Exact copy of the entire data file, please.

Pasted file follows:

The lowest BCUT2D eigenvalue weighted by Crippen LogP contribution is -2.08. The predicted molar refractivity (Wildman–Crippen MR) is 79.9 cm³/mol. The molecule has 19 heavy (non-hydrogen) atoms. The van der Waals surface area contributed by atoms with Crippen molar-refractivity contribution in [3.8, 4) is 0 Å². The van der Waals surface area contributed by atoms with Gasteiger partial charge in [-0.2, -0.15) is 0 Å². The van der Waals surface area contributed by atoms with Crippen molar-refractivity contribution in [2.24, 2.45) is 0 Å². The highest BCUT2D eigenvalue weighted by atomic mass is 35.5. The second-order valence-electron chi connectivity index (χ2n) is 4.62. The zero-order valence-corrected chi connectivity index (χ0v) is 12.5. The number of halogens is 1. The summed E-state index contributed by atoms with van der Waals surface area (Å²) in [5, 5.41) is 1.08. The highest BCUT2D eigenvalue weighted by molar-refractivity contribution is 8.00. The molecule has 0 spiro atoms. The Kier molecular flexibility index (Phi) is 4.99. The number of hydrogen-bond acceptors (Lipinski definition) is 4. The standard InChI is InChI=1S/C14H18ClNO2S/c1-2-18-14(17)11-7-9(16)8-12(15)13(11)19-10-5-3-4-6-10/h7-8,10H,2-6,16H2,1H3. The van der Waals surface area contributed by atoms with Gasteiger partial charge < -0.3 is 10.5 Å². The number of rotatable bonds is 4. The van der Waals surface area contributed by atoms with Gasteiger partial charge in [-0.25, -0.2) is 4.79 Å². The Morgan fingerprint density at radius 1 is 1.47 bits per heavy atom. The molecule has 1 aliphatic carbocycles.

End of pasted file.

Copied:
The lowest BCUT2D eigenvalue weighted by Crippen LogP contribution is -2.08. The predicted molar refractivity (Wildman–Crippen MR) is 79.9 cm³/mol. The molecule has 19 heavy (non-hydrogen) atoms. The van der Waals surface area contributed by atoms with Crippen molar-refractivity contribution in [3.8, 4) is 0 Å². The van der Waals surface area contributed by atoms with Gasteiger partial charge in [-0.2, -0.15) is 0 Å². The van der Waals surface area contributed by atoms with Crippen molar-refractivity contribution in [2.24, 2.45) is 0 Å². The highest BCUT2D eigenvalue weighted by atomic mass is 35.5. The second-order valence-electron chi connectivity index (χ2n) is 4.62. The zero-order valence-corrected chi connectivity index (χ0v) is 12.5. The number of halogens is 1. The summed E-state index contributed by atoms with van der Waals surface area (Å²) in [5, 5.41) is 1.08. The highest BCUT2D eigenvalue weighted by molar-refractivity contribution is 8.00. The molecule has 0 spiro atoms. The Kier molecular flexibility index (Phi) is 4.99. The number of hydrogen-bond acceptors (Lipinski definition) is 4. The standard InChI is InChI=1S/C14H18ClNO2S/c1-2-18-14(17)11-7-9(16)8-12(15)13(11)19-10-5-3-4-6-10/h7-8,10H,2-6,16H2,1H3. The van der Waals surface area contributed by atoms with Gasteiger partial charge < -0.3 is 10.5 Å². The number of rotatable bonds is 4. The van der Waals surface area contributed by atoms with Gasteiger partial charge in [-0.25, -0.2) is 4.79 Å². The Morgan fingerprint density at radius 1 is 1.47 bits per heavy atom. The molecule has 1 aliphatic carbocycles.